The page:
According to findings presented at the 2021 ASH Annual Meeting, the gene therapy bb111 demonstrated clinically meaningful improvements in quality of life (QOL) for adult patients with sickle cell disease (SCD), with improvements sustained up to 24 months after infusion.
The present analysis updates findings from the ongoing phase 1/2 HGB-206 study, which demonstrated complete resolution of severe vaso-occlusive events (VOEs), near-normalization of key hemolysis markers, and normalization of total hemoglobin with bb111 in certain participants.
The trial enrolled patients (older than 12 years, but younger than 50 years) with severe SCD and recurrent severe VOEs. Participants underwent plerixafor mobilization and apheresis followed by myeloablative busulfan conditioning and bb1111 infusion. In addition to laboratory and clinical assessments, patients were monitored for patient-reported outcomes (PROs) at baseline and every six months post-infusion through month 24.
PRO data at 24 months were available for 25 patients who received bb1111 (median age = 25 years; 40% female). The researchers explained that, for each PRO domain, patients from the overall population were stratified into two subgroups depending on whether their baseline score was “better or near” or “worse” than the population norm, to account for potential differences over time in QOL changes relative to baseline status.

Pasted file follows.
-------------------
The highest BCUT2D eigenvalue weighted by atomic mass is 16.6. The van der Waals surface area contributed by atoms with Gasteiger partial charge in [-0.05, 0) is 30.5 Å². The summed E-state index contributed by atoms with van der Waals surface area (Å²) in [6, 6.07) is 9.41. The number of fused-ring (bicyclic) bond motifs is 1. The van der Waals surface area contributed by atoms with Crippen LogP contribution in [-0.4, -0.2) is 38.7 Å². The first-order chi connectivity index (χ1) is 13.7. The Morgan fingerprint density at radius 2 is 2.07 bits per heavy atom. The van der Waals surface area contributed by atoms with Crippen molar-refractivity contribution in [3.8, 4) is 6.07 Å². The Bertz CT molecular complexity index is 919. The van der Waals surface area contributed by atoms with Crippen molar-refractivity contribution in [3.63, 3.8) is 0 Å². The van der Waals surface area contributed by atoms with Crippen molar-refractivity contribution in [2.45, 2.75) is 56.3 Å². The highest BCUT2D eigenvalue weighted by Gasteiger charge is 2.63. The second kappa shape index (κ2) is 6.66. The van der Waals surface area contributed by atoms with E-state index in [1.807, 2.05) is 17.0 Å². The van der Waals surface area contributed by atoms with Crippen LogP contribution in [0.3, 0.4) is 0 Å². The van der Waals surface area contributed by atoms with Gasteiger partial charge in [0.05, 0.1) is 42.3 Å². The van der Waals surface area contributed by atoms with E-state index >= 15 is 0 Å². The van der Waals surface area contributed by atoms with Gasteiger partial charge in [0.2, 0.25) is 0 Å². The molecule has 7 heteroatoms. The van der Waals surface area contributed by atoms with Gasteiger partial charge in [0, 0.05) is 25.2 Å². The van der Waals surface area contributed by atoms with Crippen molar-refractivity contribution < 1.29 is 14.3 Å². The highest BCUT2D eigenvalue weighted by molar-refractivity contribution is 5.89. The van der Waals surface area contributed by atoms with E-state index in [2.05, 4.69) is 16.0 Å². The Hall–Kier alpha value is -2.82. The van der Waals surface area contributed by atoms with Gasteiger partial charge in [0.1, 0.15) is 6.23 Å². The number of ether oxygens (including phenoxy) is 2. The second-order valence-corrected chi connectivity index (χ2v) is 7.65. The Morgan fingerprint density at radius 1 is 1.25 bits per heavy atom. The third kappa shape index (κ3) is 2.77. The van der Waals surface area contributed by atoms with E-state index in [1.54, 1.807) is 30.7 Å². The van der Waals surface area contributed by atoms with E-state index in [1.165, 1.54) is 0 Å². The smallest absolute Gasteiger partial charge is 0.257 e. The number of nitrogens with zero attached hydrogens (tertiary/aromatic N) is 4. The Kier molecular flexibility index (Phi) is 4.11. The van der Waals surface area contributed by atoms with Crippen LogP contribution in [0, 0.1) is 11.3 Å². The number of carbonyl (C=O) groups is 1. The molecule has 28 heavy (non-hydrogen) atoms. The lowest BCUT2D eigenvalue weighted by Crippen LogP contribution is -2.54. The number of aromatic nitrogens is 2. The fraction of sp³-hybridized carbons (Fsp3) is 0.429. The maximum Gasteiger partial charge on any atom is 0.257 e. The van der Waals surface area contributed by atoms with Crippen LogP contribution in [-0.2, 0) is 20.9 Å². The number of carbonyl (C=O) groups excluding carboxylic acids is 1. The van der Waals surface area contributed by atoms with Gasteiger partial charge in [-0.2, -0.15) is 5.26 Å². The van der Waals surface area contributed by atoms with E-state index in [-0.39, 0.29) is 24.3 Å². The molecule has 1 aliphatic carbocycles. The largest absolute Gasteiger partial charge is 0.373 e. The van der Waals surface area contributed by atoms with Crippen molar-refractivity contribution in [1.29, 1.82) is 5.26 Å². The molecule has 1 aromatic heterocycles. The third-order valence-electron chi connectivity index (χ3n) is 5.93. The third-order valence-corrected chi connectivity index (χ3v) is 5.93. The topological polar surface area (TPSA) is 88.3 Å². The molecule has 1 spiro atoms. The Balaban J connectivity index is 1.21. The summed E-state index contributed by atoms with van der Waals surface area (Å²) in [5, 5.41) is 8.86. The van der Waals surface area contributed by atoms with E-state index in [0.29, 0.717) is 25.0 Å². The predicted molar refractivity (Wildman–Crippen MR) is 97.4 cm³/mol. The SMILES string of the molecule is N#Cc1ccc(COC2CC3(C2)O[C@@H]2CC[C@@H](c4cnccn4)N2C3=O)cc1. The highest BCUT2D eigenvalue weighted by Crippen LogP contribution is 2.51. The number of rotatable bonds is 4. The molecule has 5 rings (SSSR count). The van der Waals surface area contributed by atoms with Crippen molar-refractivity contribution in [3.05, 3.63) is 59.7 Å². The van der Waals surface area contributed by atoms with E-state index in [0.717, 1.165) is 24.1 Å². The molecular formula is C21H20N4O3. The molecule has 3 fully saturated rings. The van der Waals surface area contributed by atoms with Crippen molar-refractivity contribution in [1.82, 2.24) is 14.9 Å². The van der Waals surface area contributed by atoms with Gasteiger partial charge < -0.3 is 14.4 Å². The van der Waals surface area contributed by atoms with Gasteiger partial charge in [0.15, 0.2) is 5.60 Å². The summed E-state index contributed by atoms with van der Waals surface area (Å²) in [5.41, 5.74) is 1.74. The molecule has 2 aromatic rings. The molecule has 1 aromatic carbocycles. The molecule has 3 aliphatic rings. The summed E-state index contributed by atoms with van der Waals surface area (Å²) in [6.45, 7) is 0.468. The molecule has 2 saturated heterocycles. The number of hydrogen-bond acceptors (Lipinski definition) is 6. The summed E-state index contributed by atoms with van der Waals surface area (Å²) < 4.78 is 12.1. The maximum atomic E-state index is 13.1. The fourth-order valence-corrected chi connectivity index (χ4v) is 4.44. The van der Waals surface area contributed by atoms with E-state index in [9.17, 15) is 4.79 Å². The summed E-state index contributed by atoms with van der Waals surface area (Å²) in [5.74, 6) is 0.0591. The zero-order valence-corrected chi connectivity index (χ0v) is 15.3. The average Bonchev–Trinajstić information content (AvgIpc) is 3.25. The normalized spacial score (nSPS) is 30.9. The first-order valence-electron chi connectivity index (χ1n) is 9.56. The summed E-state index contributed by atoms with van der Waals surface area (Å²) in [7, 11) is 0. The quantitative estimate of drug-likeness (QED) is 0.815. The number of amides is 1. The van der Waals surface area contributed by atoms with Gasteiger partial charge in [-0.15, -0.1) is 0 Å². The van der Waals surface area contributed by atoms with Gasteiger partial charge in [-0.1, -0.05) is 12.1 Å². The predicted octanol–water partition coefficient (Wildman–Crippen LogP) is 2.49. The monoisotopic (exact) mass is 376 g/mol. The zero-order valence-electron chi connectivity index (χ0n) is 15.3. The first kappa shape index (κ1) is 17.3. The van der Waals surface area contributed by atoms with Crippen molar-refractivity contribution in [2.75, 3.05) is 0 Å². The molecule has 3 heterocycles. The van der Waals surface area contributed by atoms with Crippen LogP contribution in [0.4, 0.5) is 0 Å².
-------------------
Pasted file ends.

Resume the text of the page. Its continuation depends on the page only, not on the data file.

Overall, the researchers found that patients with baseline scores “worse” than the population norm reported improvements in all domains at month six that continued up to month 24. Of note, mean pain interference decreased from 64.2 to 44.5. Pain intensity decreased from 6.5 to 1.8 from baseline to month 24, while fatigue decreased from 64.6 to 46.9 from baseline to month 18.
In addition, in patients with baseline scores “better or near” population norm, scores generally remained stable through two-year follow-up. For example, mean pain interference scores were 46.4 and 45.9 at the respective time points, while pain intensity scores were 2.0 and 2.8.
“When considering mean differences, values for patients overall showed meaningful change in all domains and the [pain intensity scales], with the exception of [anxiety outcomes],” the investigators reported.
The authors concluded that the improvements in PRO domains for patients with “worse” baseline scores were established early post-infusion and were sustained up to two years after infusion, while PROs did not worsen in SCD patients with near-normal baseline QOL measures. “These data show bb1111 for SCD not only improved hematologic parameters and resulted in complete resolution of severe VOEs, as presented elsewhere, but also provide sustained and clinically meaningful QOL benefit for patients,” they wrote. “Continued follow-up and analysis of patient-reported outcomes is needed to evaluate the long-term impact of bb1111 for SCD.”